Mercedes’ Lewis Hamilton says he was not aiming his criticism of people for “staying silent” over racial injustice at his fellow Formula 1 drivers, but rather targeting motorsport as a whole.

Hamilton, who remains the only black driver in F1 history, has championed the sport’s push for change with a number of strong anti-racism messages posted on social media since the killing of George Floyd in the United States, which triggered worldwide protests and demonstrations, including the Black Lives Matter movement.

At the end of May, the six-times F1 world champion described F1 as a “white dominated sport” in a post on his Instagram account. He also included the line: “I see those of you who are staying silent, some of you the biggest stars yet you stay silent in the midst of injustice.”

A wave of messages of support from fellow F1 drivers including the likes of Daniel Ricciardo, Charles Leclerc and Lando Norris followed over the next 24 hours, having seemingly been influenced by Hamilton’s comments.

Speaking in a video for Mercedes parent company Daimler’s new ‘WE CARE WE DO WE MOVE’ initiative, Hamilton explained his motivation behind the message and stressed his fellow drivers were not the target.

"Ultimately, people perceived it as that I was targeting drivers," Hamilton said. "I really wasn't.

“It was targeted at the whole industry. It's been something I've been aware of for a long, long time, and not really seen anyone do anything about it.

"In today's world where we all have a platform to be able to utilise our voice, we all have these followers, our voices are very powerful.

"If you're not a part of trying to encourage people to get out there and understand what this situation is, and why we're in this situation, then for me, that's frustrating.

"People being silent is something I've experienced for such a long time, and it's not the time to be silent. This is a time to help spread the message, to pull together. We need as many voices as we can to promote push for change.

"That was really a calling to people within the industry for accountability, for all the brands. They need to do more. This sport needs to do more. The FIA need to do more.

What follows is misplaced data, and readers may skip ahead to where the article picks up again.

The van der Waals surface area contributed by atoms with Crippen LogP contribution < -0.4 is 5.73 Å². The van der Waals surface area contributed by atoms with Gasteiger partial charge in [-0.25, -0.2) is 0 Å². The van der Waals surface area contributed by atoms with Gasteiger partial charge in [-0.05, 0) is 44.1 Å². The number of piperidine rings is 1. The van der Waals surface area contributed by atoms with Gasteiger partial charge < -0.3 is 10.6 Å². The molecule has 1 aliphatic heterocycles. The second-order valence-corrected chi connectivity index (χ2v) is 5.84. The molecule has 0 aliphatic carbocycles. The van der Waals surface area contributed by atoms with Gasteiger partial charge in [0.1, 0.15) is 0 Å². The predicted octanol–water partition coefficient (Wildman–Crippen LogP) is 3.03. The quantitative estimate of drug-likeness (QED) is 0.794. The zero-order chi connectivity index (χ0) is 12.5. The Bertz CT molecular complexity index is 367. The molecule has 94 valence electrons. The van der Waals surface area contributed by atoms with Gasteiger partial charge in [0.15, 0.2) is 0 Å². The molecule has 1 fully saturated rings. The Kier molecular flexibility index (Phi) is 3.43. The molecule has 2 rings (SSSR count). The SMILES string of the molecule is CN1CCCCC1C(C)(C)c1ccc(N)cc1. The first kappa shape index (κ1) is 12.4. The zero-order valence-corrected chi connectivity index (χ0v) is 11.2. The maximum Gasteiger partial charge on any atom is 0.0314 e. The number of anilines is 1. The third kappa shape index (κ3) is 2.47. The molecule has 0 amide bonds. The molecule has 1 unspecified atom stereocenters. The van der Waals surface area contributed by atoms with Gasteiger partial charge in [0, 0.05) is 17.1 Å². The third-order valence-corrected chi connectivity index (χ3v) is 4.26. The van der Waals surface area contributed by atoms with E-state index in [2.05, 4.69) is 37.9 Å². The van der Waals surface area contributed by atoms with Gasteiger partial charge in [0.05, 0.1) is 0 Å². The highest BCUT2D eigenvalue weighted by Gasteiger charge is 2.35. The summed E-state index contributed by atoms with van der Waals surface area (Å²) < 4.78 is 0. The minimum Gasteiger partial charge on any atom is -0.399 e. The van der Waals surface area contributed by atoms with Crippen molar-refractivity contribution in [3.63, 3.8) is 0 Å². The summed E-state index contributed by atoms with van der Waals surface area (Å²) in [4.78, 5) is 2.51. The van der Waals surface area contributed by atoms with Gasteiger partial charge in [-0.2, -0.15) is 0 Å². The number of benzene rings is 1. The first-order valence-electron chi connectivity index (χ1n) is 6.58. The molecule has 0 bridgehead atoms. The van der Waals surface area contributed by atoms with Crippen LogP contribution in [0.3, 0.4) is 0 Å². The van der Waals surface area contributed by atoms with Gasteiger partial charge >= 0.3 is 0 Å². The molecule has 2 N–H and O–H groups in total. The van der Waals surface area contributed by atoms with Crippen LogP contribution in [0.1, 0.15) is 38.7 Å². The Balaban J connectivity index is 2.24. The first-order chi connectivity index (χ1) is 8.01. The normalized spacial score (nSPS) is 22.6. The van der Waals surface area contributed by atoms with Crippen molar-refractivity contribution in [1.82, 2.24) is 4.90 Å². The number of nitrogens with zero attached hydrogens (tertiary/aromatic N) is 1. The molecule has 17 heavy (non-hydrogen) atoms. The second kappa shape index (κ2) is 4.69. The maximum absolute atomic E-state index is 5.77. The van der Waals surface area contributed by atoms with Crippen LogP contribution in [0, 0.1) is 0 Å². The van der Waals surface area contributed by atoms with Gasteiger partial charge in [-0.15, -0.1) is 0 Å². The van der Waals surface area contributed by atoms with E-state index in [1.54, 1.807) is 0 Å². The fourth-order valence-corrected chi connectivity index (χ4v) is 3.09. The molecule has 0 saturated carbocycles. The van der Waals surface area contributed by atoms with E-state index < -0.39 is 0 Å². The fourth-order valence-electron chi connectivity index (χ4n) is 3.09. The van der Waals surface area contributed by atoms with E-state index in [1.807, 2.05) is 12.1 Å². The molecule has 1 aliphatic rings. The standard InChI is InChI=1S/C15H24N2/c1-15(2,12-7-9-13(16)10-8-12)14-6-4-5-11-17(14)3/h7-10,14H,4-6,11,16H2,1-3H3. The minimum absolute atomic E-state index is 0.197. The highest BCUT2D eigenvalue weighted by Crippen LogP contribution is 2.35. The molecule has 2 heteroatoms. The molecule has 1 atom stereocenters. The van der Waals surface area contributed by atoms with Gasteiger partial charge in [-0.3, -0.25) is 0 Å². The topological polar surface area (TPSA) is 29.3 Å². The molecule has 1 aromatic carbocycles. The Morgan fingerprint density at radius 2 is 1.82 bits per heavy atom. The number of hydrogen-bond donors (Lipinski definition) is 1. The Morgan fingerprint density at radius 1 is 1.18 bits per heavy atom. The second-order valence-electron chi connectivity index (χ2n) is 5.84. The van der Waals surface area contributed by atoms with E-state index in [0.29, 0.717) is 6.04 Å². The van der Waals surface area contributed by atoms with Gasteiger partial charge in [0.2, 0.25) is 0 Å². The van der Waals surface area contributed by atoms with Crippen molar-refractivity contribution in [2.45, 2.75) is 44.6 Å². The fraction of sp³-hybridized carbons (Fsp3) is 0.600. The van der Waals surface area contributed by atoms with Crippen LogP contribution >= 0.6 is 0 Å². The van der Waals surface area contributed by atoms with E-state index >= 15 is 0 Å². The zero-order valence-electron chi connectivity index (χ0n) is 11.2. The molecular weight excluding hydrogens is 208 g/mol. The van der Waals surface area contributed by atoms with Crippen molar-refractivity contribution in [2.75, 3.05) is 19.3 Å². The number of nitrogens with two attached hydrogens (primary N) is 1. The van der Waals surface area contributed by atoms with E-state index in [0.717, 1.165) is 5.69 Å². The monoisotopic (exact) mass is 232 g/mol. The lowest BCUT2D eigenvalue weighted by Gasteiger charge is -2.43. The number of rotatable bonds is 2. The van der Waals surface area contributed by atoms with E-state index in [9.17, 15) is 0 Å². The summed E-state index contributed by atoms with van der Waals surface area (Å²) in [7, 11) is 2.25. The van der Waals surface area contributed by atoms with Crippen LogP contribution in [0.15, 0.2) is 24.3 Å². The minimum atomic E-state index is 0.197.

"We all need to do more. That was really what the message was about.”

Hamilton recently launched The Hamilton Commission, a research initiative in partnership with The Royal Academy of Engineering, with the aim of creating more opportunities to those from minority backgrounds.

Meanwhile, Mercedes has thrown its support behind Hamilton by changing its livery to black and launching a diversity and inclusion programme to address a lack of diversity within its workforce.

“It is a very expensive sport, that’s definitely an underlying factor,” Hamilton added.

“The truth is that the opportunity is not the same, not only from the drivers’ point of view, but with engineers.

“There’s so many great jobs and opportunities within our sport. But the opportunity is not the same for minorities to get through.

“That’s why I put together this commission, to try to understand why that is the case: why they’re not coming through, why they’re not finishing university.

“You can’t change what you don’t know. And I think that’s the issue.

“Lots of people have opinions of why there are no other black drivers, why there are not many people of colour within our sport, but no one truly knows what are the root causes.

“That’s what the goal is with this commission that I’m trying to put together, which is a lot of work, but I really, really hope that it can have a real positive change.”